Just like the graphical side of the game, things are kept very cheerful and upbeat throughout the entire game. The music tends to be rather pleasant and each stage has its own track, making sure they don’t become a bother when playing the game multiple times. Only one thing feels a bit off and it’s the choice of sound effects. While the SFX are never truly bad, the loudness overshadows the enjoyable music. While it’s quite useful to have a proper indication when you’re hit, it’s mainly the firing at your foes that is a bit too much at times, and the game could also have done with a bit more variation when it comes to your basic weapon noises. That being said, the overall soundtrack is actually quite catchy.
Magic Girl is a classic top down bullet hell type of game, but for once you will not be piloting an intergalactic spaceship, a fighter jet or a bullet crazy soldier who will gun down everything in sight. This time you’ll trade in the high tech for a little witch who will use her magic to dispose of the different waves of enemies thrown at you. You’ll have to wade through a handful of stages in order to restore peace to your home planet.
The gameplay speaks for itself, seeing you’ll just have to dodge enemy fire, all while blasting your foes from the sky. You’ll always start off with the same weapon, but there are power-ups that will aid you in your conquest. There are three weapons to be found, whenever you shoot an adorable yellow ‘cloud’ enemy, but there are also two different shields, ammunition for your ultimate attack and simple score enhancing items to be found. While the different weapons are certainly amusing, especially when you find the one that shoots in all directions, they are also a tad too basic at times. Picking up the same power-up again will not strengthen your weapon, like it does in other games, but it will simply do nothing. Other than that, the other power-ups work like they are supposed to, and there’s a sufficient amount of them, given this is a rather short game.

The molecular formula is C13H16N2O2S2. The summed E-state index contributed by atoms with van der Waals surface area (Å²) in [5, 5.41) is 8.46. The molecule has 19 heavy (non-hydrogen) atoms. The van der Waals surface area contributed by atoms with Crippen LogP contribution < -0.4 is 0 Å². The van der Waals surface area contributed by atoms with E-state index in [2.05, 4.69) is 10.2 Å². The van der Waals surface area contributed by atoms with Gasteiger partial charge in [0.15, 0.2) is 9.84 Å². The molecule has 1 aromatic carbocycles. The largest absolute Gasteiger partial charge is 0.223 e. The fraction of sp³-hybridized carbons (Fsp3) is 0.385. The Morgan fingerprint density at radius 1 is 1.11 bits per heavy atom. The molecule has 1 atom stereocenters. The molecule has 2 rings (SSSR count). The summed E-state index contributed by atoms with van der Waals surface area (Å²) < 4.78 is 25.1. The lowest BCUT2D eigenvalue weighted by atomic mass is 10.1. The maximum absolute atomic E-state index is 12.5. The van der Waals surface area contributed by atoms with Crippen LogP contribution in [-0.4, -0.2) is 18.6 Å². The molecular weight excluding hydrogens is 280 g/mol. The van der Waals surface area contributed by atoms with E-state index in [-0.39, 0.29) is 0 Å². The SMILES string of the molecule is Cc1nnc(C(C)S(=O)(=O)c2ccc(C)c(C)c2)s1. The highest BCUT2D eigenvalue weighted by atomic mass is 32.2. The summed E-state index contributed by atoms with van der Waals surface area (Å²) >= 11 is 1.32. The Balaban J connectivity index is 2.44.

Unlike many older games in the genre, these games were pretty impossible or just tough as nails, Magic Girl is rather manageable, especially if you’re lucky when it comes to the power-up drops. There’s only five stages to plow through and you’ll have three continues, each with three lives to do so. If you die, you just pick up where you died, and if you run out of lives you’ll use a continue and restart the stage you were in. Overall, after a few tries, you should be able to beat the game, especially when you know the attack patterns of the different bosses. That being said, this is not really a game where you can stick to the bottom border of the screen, as there are many enemies who will attack you from the back, thus often hitting you before you can take proper action. Luckily, there aren’t that many bullets on your screen at any point in the game, making it doable to dodge most of them, except for certain short passages in the levels. The difficulty makes it rather motivating to keep pressing forward, as you know you’ll be able to reach the finish.
Even though this game was initially created and released by Gamtec in 1993 in China only, Super Fighter Team did a great job in reviving this simplistic game and of course, translating it. This title might have a sad underlying plot, the cheerful music and its bright and colorful appearance make it a fun and interesting game, which is accessible for both young and old.